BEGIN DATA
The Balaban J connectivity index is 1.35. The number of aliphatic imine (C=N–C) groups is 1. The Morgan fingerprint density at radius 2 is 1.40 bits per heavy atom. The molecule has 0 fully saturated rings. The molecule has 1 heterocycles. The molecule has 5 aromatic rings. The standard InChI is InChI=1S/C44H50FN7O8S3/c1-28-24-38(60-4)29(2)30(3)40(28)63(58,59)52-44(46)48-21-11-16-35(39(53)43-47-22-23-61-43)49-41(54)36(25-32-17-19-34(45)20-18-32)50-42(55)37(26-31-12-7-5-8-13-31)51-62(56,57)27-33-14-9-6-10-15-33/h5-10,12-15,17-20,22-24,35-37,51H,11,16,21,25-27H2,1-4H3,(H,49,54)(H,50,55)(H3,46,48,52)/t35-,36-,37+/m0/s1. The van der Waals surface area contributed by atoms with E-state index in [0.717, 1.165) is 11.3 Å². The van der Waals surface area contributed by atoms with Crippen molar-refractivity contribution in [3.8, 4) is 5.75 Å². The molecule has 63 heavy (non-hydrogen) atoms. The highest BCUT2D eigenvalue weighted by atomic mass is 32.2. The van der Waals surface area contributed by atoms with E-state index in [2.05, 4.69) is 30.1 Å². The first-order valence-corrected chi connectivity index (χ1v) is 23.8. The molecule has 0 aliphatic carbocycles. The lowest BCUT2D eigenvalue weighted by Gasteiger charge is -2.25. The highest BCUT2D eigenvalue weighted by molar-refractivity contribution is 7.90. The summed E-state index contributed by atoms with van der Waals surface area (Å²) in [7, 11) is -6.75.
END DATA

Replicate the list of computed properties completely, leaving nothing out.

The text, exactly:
The Balaban J connectivity index is 1.35. The number of aliphatic imine (C=N–C) groups is 1. The Morgan fingerprint density at radius 2 is 1.40 bits per heavy atom. The molecule has 0 fully saturated rings. The molecule has 1 heterocycles. The molecule has 5 aromatic rings. The standard InChI is InChI=1S/C44H50FN7O8S3/c1-28-24-38(60-4)29(2)30(3)40(28)63(58,59)52-44(46)48-21-11-16-35(39(53)43-47-22-23-61-43)49-41(54)36(25-32-17-19-34(45)20-18-32)50-42(55)37(26-31-12-7-5-8-13-31)51-62(56,57)27-33-14-9-6-10-15-33/h5-10,12-15,17-20,22-24,35-37,51H,11,16,21,25-27H2,1-4H3,(H,49,54)(H,50,55)(H3,46,48,52)/t35-,36-,37+/m0/s1. The van der Waals surface area contributed by atoms with E-state index in [0.717, 1.165) is 11.3 Å². The van der Waals surface area contributed by atoms with Crippen molar-refractivity contribution in [3.8, 4) is 5.75 Å². The molecule has 63 heavy (non-hydrogen) atoms. The highest BCUT2D eigenvalue weighted by atomic mass is 32.2. The van der Waals surface area contributed by atoms with E-state index in [2.05, 4.69) is 30.1 Å². The first-order valence-corrected chi connectivity index (χ1v) is 23.8. The molecule has 0 aliphatic carbocycles. The lowest BCUT2D eigenvalue weighted by Gasteiger charge is -2.25. The highest BCUT2D eigenvalue weighted by molar-refractivity contribution is 7.90. The summed E-state index contributed by atoms with van der Waals surface area (Å²) in [7, 11) is -6.75.